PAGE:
The principals interviewed by WBEZ this week said they stayed up late, trying to figure out how to ensure that students are properly supervised. This is because employees have medically impaired family members at home, so they are still waiting to hear about their requirements for the school district to work from home.
The school district has opened 2,000 positions, some of which are used to fill gaps that allow teachers and employees to work from home. But a principal said he has two positions. But six employees will work from home. CPS has not yet provided data on how many of the 2,000 positions.
The principal said: "It is an impossible task at the same level of turning time back." One of many principals asked to remain anonymous because they expressed concern about public speaking. He said that the students in his school will basically study remotely at school and work on laptops in the classroom.
Teachers (many of whom also asked to remain anonymous) said they received mixed information from district officials. Sometimes they are told to work with ordinary students. Sometimes, they are told to teach in places other than certified to meet the needs of teachers working remotely, or to create pods with a balanced number of students.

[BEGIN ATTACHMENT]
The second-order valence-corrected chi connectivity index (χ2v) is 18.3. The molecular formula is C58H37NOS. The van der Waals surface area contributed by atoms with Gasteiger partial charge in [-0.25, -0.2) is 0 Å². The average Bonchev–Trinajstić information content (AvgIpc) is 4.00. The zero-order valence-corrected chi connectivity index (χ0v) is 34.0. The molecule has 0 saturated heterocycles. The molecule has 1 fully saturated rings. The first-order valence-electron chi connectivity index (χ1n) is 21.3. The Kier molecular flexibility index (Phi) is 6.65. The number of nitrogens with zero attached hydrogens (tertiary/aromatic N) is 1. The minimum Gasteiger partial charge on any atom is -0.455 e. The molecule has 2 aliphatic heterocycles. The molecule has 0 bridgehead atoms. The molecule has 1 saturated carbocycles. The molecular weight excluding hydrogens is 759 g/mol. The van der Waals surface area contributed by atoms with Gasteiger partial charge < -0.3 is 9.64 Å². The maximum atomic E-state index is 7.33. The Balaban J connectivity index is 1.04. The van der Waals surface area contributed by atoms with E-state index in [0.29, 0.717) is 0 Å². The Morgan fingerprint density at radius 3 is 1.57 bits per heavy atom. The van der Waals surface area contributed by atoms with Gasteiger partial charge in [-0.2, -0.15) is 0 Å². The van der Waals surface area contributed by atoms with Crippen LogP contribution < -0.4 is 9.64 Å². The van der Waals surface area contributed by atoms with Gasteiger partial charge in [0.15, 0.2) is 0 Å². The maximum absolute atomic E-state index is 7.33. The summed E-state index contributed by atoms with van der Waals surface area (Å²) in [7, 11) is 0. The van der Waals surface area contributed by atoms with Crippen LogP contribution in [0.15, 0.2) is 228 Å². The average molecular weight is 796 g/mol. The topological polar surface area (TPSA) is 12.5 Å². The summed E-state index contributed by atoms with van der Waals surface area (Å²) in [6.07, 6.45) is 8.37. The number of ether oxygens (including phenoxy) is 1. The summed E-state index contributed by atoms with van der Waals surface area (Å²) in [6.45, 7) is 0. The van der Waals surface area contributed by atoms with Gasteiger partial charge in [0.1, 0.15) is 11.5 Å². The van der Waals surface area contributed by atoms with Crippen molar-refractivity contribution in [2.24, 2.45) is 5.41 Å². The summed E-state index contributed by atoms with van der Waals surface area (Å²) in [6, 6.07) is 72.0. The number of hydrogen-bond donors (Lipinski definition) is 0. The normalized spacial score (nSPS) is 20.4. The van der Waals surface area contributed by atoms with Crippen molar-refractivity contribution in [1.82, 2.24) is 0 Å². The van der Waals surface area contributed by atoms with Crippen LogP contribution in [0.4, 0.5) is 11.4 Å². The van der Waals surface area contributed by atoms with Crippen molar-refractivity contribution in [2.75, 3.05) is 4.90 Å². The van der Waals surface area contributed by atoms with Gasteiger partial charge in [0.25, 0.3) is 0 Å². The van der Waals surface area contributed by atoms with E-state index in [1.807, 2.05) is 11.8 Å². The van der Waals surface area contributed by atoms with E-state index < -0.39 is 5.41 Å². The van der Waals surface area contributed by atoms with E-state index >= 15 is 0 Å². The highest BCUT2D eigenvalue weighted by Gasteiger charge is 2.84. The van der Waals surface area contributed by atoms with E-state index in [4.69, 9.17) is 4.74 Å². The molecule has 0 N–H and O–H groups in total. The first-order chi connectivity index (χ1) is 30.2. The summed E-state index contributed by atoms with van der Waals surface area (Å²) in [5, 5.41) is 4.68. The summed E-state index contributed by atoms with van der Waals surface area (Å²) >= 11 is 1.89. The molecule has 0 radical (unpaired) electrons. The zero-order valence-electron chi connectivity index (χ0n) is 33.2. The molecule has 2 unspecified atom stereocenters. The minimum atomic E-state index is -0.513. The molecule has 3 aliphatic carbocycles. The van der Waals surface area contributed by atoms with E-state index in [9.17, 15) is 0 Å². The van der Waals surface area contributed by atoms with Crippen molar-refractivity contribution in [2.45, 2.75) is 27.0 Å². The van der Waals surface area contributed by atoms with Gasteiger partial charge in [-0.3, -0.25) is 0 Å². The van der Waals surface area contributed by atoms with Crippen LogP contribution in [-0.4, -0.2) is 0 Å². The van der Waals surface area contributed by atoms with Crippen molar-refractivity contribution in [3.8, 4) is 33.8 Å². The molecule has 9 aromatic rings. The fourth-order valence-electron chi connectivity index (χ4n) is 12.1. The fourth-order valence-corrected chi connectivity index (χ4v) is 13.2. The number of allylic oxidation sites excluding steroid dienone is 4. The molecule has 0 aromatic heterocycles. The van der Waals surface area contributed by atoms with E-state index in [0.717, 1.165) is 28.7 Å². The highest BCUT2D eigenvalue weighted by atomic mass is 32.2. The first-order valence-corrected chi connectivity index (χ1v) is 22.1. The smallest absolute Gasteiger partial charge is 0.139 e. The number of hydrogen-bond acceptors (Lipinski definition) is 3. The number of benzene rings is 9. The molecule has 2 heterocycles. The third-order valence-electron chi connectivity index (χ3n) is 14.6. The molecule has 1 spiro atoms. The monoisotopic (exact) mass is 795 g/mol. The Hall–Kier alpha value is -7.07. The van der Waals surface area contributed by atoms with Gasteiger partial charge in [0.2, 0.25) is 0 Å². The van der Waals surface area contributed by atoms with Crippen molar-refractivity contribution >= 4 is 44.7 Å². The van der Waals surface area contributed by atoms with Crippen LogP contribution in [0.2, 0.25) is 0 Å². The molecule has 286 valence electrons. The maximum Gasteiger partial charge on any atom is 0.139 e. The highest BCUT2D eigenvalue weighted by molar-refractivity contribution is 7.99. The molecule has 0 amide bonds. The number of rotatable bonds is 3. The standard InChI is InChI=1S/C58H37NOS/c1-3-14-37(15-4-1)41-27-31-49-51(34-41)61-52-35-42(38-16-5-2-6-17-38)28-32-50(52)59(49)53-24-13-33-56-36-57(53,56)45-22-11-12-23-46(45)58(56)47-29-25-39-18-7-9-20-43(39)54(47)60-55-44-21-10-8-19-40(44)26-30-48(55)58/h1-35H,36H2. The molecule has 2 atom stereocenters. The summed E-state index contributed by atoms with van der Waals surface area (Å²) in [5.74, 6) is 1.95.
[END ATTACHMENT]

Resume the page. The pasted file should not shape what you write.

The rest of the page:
Some principals said they think that bringing back students two days a week is not educational. They said that in the classroom, students will sit next to the computer, and their teacher will be far away, especially so.
"What's the point?" said a southwest principal, adding that his school simply does not have enough staff to cover all classrooms.
The parents said that at Newfield Elementary School on the north side, their school also needs help in staffing. About half of the students said they plan to come again, but a large number of teachers have obtained permission to work from home or pending requests.
"There is no room for error," Annie Gill-Bloyer, parent and chairperson of the Newfield Local School Council, said at this week's Board of Education meeting. "If only a few people report their work, then the entire house of cards will collapse. My concern is that with the right personnel, the program can be applied to face-to-face and remote students. We need help in staffing. "
Some school officials said that their schools do not have Internet capabilities and cannot connect students with remote classmates.
This prevents face-to-face students from participating in video chats or group discussions. For face-to-face students, it can be more difficult to sit together for group discussions.
“They have to sit six feet away and have a full discussion, the only way is through group discussions or yelling at each other in the classroom,” said Julian Connolly, a middle school teacher.